It was to Pharaoh’s sense of denial that the dream spokeAnd it was only fitting that it would be the river, the very epitome of Egyptian might and commercial power, of which Pharaoh said, “Mine is the river and I have made myself,”1 that would be rendered useless during the first of the ten plagues.

Unfreezing the credit markets and fixing the economy will require a lot more than any of us are capable of, and much, much, more than any of the so-called experts are ready to admit.

But recognizing the hand of G‑d directly engaged in the business cycle and the wheel of fortune will enable us to sooner enjoy the years of plenty. Our sustenance is thankfully entrusted into G‑d’s hands. It is essentially an unfreezing of spiritual credit that will result in a parallel easing of our monetary credit as well, which will in turn enable us utilize what we have to further enhance our divine mission.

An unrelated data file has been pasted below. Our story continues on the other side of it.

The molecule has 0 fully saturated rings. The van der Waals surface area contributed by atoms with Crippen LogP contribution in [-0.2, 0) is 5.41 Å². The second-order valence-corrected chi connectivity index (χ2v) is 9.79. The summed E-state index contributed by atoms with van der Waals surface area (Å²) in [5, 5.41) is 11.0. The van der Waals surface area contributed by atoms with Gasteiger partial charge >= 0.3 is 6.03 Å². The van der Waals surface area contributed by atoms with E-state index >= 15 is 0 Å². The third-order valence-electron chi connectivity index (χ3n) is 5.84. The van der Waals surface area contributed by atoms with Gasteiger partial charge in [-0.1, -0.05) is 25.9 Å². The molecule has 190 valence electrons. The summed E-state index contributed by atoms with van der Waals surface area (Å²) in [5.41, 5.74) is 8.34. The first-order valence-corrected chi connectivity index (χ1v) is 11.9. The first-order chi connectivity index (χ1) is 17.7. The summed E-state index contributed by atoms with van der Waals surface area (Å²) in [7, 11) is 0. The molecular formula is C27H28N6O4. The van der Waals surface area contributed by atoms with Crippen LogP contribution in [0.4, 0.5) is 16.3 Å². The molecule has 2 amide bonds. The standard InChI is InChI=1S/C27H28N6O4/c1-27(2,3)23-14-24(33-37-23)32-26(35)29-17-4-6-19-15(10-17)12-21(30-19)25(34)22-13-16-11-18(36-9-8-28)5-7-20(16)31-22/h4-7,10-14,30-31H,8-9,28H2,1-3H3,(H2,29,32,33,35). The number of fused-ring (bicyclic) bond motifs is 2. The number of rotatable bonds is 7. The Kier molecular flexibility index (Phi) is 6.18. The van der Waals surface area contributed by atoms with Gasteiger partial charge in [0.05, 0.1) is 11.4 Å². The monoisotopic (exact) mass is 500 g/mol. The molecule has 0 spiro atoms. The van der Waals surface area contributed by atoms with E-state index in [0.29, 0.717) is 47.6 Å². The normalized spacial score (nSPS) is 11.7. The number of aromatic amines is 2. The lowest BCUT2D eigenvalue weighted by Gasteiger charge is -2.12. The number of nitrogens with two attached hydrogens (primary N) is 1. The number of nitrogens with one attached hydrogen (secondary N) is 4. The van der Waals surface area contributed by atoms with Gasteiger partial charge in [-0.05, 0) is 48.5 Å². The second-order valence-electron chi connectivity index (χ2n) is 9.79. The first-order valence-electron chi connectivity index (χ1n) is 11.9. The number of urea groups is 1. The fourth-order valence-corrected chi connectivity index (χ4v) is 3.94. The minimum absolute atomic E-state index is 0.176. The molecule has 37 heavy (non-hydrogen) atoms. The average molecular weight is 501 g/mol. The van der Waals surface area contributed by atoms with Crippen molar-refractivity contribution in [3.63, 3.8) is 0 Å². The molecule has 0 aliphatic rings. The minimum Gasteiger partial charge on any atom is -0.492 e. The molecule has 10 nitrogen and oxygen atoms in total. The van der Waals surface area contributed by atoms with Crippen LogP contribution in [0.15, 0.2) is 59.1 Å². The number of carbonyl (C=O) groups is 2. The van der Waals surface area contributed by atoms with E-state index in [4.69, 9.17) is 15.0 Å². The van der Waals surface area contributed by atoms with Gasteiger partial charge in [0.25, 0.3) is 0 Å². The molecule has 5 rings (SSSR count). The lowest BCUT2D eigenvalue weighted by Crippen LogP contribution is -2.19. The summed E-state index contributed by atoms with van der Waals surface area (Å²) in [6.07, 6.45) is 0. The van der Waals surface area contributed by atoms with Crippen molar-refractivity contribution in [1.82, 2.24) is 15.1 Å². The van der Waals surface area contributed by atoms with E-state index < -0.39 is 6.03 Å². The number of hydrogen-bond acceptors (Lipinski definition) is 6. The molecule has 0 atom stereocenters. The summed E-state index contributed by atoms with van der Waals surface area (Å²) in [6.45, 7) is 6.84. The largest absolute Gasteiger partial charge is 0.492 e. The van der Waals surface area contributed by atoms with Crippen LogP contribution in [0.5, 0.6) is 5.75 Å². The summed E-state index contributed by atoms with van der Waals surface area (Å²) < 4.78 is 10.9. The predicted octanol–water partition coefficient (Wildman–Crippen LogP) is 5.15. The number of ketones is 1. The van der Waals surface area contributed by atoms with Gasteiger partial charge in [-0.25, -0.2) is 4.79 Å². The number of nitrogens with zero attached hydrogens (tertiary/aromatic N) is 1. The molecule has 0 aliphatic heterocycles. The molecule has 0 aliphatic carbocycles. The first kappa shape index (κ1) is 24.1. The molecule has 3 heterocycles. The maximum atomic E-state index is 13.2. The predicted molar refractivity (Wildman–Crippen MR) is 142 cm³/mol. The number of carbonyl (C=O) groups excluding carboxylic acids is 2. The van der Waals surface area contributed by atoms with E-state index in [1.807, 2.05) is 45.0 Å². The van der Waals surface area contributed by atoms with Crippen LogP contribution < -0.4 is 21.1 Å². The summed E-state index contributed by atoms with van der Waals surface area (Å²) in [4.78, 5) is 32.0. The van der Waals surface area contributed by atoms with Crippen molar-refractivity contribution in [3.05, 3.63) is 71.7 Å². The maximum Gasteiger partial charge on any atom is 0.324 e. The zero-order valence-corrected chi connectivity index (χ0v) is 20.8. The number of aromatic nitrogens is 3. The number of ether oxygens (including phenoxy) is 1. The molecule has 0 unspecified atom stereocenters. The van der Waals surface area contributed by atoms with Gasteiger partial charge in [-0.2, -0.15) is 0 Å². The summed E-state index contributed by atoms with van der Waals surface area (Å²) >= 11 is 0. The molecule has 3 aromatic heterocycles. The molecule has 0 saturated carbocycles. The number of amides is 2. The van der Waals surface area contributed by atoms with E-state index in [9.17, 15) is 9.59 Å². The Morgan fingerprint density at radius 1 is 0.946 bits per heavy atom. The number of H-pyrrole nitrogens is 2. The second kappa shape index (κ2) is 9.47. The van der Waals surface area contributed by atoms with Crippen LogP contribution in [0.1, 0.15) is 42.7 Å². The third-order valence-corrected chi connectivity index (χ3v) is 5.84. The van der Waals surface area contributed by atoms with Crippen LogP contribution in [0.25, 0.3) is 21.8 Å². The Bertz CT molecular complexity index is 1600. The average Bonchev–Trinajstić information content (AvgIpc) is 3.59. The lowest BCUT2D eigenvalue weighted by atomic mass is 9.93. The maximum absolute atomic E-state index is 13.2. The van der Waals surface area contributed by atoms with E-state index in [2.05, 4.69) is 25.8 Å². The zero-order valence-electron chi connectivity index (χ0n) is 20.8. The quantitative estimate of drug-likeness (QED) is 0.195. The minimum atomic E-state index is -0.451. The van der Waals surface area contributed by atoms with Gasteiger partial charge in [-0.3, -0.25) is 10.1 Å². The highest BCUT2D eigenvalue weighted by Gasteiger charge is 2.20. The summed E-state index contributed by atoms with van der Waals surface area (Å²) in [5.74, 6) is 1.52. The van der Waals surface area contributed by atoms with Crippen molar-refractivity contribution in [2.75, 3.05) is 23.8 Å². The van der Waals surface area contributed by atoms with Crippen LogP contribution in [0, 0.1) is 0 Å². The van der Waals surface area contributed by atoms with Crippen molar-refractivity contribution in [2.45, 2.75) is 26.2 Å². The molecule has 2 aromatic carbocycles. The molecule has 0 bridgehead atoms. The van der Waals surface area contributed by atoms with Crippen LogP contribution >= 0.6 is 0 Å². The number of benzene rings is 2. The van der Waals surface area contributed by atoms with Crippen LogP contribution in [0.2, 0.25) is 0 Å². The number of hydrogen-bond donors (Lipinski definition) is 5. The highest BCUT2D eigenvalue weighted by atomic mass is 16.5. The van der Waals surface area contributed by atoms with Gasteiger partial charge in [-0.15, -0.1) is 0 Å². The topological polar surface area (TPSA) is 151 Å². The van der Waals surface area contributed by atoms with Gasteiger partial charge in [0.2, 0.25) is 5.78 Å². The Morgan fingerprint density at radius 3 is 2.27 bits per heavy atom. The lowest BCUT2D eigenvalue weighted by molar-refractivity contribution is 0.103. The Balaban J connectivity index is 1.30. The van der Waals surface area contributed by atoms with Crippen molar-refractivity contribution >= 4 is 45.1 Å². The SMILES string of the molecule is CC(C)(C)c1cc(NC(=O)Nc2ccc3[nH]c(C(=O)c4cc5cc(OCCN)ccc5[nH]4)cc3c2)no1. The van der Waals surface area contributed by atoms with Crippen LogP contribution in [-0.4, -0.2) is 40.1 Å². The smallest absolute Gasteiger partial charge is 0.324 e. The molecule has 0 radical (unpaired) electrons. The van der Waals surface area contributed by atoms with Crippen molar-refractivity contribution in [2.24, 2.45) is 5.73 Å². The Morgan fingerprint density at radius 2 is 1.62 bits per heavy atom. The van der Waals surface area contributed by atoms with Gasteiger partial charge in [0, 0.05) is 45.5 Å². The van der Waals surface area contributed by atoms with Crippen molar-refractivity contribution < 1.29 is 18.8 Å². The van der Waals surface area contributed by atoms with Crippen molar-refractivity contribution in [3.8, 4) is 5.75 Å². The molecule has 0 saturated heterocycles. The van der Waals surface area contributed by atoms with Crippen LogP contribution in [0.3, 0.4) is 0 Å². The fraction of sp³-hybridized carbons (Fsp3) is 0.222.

Shabbos Chuckle

Morty Applebaum has just turned 80 and his family are holding a party to celebrate the event. But talking to his children and grandchildren during the party, Morty realises for the first time that his memory is seriously in decline. This worries him greatly and so the following day, he goes to see doctor Levy.
“I’m really worried about how my age is beginning to affect my memory,” Morty says to doctor Levy.
“In what specific way?” asks doctor Levy. “Can you give me an example?”
“Well,” replies Morty, “my memory has always been very good indeed, but lately it’s been failing me. I’m having a hard time remembering even basic things. For example, during my 80th birthday party yesterday, I couldn’t even remember the names of my grandchildren, or where they lived. It’s very worrying!”
“Well I wouldn’t worry too much about it,” says doctor Levy. “It sounds like you’ll forget all about it tomorrow.”

Issued December 11th, 2018